Call me pedantic, but I can be a stickler for standardized naming conventions. Whether it’s application code, database objects, documentation, or other digital assets, I find a tremendous amount of value in establishing a set pattern for naming and formatting. Especially for organizations with a large digital landscape, having a documented and agreed-upon standard for object names can make developers and data consumers more efficient by reducing guesswork and ambiguity in coding.
Having said that, I’ve encountered some really, um, interesting naming patterns in my decade as a business intelligence consultant. Here are a few of the more frustrating categories of unusual object naming patterns.
- Wild naming inconsistencies. This is, by far, the most common pattern I have encountered. It’s not that the naming convention is bad, it’s that there is no convention whatsoever. Some of the objects use camel case, and others use underscores. Some of the stored procedures have “sp_” in the front of the name, others use “usp_”, and still others have no prefix at all. This inconsistency makes it difficult to code against those objects, since every naming pattern is as unique as a fingerprint.
- Spaces in object names. The bane of my existence. Most relational databases will allow you to use spaces in object names, requiring anyone accessing that object to put brackets around the name. My rule of thumb is that if it’s something that I will interact with programmatically, it doesn’t get a space in the name. Spaces in object names tend to break things, so please stop doing this.
- Using the default names for things. We’ve all done it by mistake: used Table_1 as a table name, neglect to rename [Column1], [Column2], etc. when importing a flat file, or some other naming oversight. At least once I month I find a SQL Server index named “”. And I would estimate that at least 50% of all SSIS data flows are simply named “Data Flow”. Default names are as practical as naming your child “Baby Boy Mitchell”, so let’s agree to spend the time to create distinct names.
- Ambiguous names. If you’re going to go through the the trouble of naming a thing, make sure the name is meaningful. I’ve performed troubleshooting on hundreds of T-SQL scripts with table aliases [A], [B], [C], and so on. Somewhere out there right now, someone is writing a stored procedure named simply “Load Data”. While the brevity is appreciated, it makes it almost impossible to follow without going line-by-line through the code.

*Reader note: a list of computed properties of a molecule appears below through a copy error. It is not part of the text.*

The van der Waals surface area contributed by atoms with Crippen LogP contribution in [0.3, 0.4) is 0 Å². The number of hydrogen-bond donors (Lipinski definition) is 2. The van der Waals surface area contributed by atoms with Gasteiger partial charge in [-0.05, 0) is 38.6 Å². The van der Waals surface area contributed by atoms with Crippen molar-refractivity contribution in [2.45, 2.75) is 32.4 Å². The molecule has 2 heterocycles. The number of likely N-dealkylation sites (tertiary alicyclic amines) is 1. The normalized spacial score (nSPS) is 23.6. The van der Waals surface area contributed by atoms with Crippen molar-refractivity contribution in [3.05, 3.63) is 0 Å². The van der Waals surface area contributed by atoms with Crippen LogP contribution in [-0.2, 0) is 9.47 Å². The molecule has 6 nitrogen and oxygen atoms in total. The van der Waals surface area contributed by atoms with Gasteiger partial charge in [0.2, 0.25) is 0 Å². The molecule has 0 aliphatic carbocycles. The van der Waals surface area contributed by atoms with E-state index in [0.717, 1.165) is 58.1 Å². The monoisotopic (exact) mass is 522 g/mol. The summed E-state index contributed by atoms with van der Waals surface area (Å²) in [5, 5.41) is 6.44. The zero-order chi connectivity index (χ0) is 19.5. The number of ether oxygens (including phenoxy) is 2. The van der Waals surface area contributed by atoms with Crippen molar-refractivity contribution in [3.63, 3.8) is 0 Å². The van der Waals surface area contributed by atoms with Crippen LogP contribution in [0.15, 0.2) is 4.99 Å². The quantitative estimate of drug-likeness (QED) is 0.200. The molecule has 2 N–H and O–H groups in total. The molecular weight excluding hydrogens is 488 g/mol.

- Using version numbers in object names. Many years ago I had a contractor that wanted to use a suffix of “_v1”, “_v2”, etc., to indicate the version of views and stored procedures. What happens when you change versions? You get to go update every single process that touches that object. Keep version numbering in code comments and in source control where it belongs.
- Objects named after a person. This usually starts innocently enough – “I need a separate database as a sandbox” – and three months later, [TimDB] ends up getting promoted to some other purpose. I’ve seen views, tables, databases, and even entire servers named after employees who have long since departed the company. Name your objects for a purpose, not for a person.
- Object names using reserved words. Avoid this like fruitcake after Christmas dinner. Sure, it’s fun to show that you can execute SELECT [SELECT] FROM [FROM] WHERE [WHERE] = ‘WHERE’, but keep that on your demo machine where it belongs.
- Unnecessary verbosity. Object names should be long enough to be descriptive of their purpose, but no longer.
- Allowing bad naming to propagate. I once worked with a data warehouse where some developer years earlier had misspelled a word in one of the columns in a staging table. Bless ‘em for being consistent, but the rest of the team purposefully used the same misspelling throughout the rest of the system so that the names would match.
If you find some of these things in code that you own, don’t beat yourself up – through the course of any developer’s career, he or she will do all of these things. Using good naming conventions takes some time and muscle memory to get used to, and it takes even longer to fix the sins in legacy code. Take it one object at a time, and before long, you’ll be on the way to your naming convention happy place.